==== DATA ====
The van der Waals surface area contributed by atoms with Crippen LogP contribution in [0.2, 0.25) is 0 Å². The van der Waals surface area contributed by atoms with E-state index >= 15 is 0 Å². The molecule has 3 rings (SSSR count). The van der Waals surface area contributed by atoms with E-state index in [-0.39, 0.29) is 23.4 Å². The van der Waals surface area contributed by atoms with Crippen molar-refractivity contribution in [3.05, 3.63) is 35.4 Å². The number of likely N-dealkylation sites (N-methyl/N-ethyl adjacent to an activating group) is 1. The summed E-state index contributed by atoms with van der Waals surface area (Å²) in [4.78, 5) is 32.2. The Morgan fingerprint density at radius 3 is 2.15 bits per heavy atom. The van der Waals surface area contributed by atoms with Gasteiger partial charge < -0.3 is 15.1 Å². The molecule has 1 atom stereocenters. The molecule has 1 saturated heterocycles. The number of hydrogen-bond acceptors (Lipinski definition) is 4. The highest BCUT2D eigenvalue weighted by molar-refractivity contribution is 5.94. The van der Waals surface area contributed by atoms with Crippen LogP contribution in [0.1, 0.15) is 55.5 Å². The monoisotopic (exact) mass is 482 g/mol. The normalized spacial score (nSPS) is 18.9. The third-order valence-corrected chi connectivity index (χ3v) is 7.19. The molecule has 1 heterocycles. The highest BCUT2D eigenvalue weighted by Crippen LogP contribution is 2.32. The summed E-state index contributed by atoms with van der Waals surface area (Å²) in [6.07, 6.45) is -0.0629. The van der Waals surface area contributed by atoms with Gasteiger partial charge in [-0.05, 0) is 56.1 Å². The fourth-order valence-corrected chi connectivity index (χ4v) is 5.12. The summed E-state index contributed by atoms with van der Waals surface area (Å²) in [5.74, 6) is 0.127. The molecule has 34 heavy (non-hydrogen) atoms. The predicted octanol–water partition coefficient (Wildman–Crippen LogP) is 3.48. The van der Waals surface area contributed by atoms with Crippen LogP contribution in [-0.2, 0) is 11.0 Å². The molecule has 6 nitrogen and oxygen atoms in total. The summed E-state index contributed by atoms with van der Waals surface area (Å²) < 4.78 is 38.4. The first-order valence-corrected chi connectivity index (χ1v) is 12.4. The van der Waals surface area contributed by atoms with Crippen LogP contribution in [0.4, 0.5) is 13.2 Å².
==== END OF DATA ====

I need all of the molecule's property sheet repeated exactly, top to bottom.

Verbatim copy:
The van der Waals surface area contributed by atoms with Crippen LogP contribution in [0.2, 0.25) is 0 Å². The van der Waals surface area contributed by atoms with E-state index >= 15 is 0 Å². The molecule has 3 rings (SSSR count). The van der Waals surface area contributed by atoms with E-state index in [-0.39, 0.29) is 23.4 Å². The van der Waals surface area contributed by atoms with Crippen molar-refractivity contribution in [3.05, 3.63) is 35.4 Å². The number of likely N-dealkylation sites (N-methyl/N-ethyl adjacent to an activating group) is 1. The summed E-state index contributed by atoms with van der Waals surface area (Å²) in [4.78, 5) is 32.2. The Morgan fingerprint density at radius 3 is 2.15 bits per heavy atom. The van der Waals surface area contributed by atoms with Gasteiger partial charge < -0.3 is 15.1 Å². The molecule has 1 atom stereocenters. The molecule has 1 saturated heterocycles. The number of hydrogen-bond acceptors (Lipinski definition) is 4. The highest BCUT2D eigenvalue weighted by molar-refractivity contribution is 5.94. The van der Waals surface area contributed by atoms with Crippen LogP contribution in [0.1, 0.15) is 55.5 Å². The monoisotopic (exact) mass is 482 g/mol. The normalized spacial score (nSPS) is 18.9. The third-order valence-corrected chi connectivity index (χ3v) is 7.19. The molecule has 1 heterocycles. The highest BCUT2D eigenvalue weighted by Crippen LogP contribution is 2.32. The summed E-state index contributed by atoms with van der Waals surface area (Å²) in [6.07, 6.45) is -0.0629. The van der Waals surface area contributed by atoms with Gasteiger partial charge in [-0.05, 0) is 56.1 Å². The fourth-order valence-corrected chi connectivity index (χ4v) is 5.12. The summed E-state index contributed by atoms with van der Waals surface area (Å²) in [5.74, 6) is 0.127. The molecule has 34 heavy (non-hydrogen) atoms. The predicted octanol–water partition coefficient (Wildman–Crippen LogP) is 3.48. The van der Waals surface area contributed by atoms with Crippen LogP contribution in [-0.2, 0) is 11.0 Å². The molecule has 6 nitrogen and oxygen atoms in total. The summed E-state index contributed by atoms with van der Waals surface area (Å²) < 4.78 is 38.4. The first-order valence-corrected chi connectivity index (χ1v) is 12.4. The van der Waals surface area contributed by atoms with Crippen LogP contribution in [0.4, 0.5) is 13.2 Å².